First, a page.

New York

On Kaware

This show featured five works from On Kawara’s “Today” series: JULY 16, 1969, JULY 20, 1969, JULY 21, 1969, FEB. 27, 1987, and MAY 1, 1987. Each work in the series consists of the month, day, and year of a single date, and was made entirely on the date depicted. Letters and numbers are in white acrylic on black acrylic grounds, and are painted with the deadpan impassivity of a sign painter. Although done by hand, it is as if they were manufactured mechanically, made by following the directions in an instruction manual. For example, according to the press release: “Each painting takes eight to nine hours, or more, to execute and is recorded in a looseleaf journal that includes a calendar of the year and, sometimes, notes—both written in the language of the country where the first day of the year was spent.” There is a certain idiocy to Kawara’s endeavor, the idiot obsessiveness of a madman, which, when extended over the more than 20 years that he has spent on this project, pushes the artist’s entire being into a symbolic zone. Kawara may be viewed as a human clock ticking by means of a dialectical pendulum.

Kawara’s white figures on black, with the sides of the canvas also painted black, permit a reading of the picture as object: a plaque or marker in memorium to a date, to the passage of time. For each one, Kawara takes a portion of that day’s newspaper and stores it in a closed box—often with the painting itself (in the case of the smaller works). Such memorializing of the past in the present with a painting that literally functions as a time capsule implies that time implodes or collapses into itself. This suggests a simultaneity of all moments, thereby stopping time to create a metaphor of timelessness, or imaginably, a place beyond time and therefore beyond death. In so doing, Kawara creates a conceptual space that embodies a kind of classicism, with its attendant myths about eternity, stasis, and teleological order.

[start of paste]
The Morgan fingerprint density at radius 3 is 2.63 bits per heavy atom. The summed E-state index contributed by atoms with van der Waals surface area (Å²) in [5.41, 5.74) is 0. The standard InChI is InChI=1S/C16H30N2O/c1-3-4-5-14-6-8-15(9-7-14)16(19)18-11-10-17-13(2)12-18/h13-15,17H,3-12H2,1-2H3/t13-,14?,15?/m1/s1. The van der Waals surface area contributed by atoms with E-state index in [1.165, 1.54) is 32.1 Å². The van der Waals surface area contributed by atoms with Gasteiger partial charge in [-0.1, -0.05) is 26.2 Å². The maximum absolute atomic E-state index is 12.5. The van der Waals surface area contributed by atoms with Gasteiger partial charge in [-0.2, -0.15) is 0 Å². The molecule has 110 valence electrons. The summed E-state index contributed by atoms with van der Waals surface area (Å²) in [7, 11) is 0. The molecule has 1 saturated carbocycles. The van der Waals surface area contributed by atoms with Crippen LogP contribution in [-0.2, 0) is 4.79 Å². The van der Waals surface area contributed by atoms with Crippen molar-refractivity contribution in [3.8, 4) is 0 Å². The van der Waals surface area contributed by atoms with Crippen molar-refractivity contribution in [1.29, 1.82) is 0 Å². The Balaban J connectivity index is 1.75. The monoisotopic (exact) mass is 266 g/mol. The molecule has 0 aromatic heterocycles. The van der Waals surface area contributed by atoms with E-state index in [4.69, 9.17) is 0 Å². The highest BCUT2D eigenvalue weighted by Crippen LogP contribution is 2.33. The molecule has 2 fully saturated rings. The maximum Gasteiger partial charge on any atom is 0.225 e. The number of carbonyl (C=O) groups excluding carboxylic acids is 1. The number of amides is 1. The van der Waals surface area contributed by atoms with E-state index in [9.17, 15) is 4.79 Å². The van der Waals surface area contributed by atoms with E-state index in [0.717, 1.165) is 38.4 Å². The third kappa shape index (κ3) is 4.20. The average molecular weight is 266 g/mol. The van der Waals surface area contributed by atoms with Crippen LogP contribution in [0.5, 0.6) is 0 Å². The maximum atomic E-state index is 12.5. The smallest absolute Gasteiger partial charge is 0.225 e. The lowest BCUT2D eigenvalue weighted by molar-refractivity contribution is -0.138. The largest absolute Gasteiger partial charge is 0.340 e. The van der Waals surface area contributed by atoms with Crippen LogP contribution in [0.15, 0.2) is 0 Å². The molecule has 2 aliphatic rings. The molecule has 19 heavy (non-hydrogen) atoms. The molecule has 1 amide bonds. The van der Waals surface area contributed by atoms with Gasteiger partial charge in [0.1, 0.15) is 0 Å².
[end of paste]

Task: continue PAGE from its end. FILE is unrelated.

Kawara’s calendar is also a language, a language developed to impose an order on the world. His calendar is more than a measuring device, for it demonstrates that all calendars are primarily a construct of mind. By codifying time, calendars organize the infinite and function as a bandage over it. This attempt to grasp the infinite is an attempt to name the unnameable, and therefore evokes the sublime. In this respect, Kawara’s paintings show their connection to his own Japanese culture—specifically to Zen, with its koans (nonrational, paradoxical statements), which are metaphors for emptiness and the void. The sublime posits a Romanticism that functions dialectically to Kawara’s “timeless” classicism and infers, with the artist’s minimal means, an alternative definition of dialectic: that each thing contains its opposite inside itself.

Claudia Hart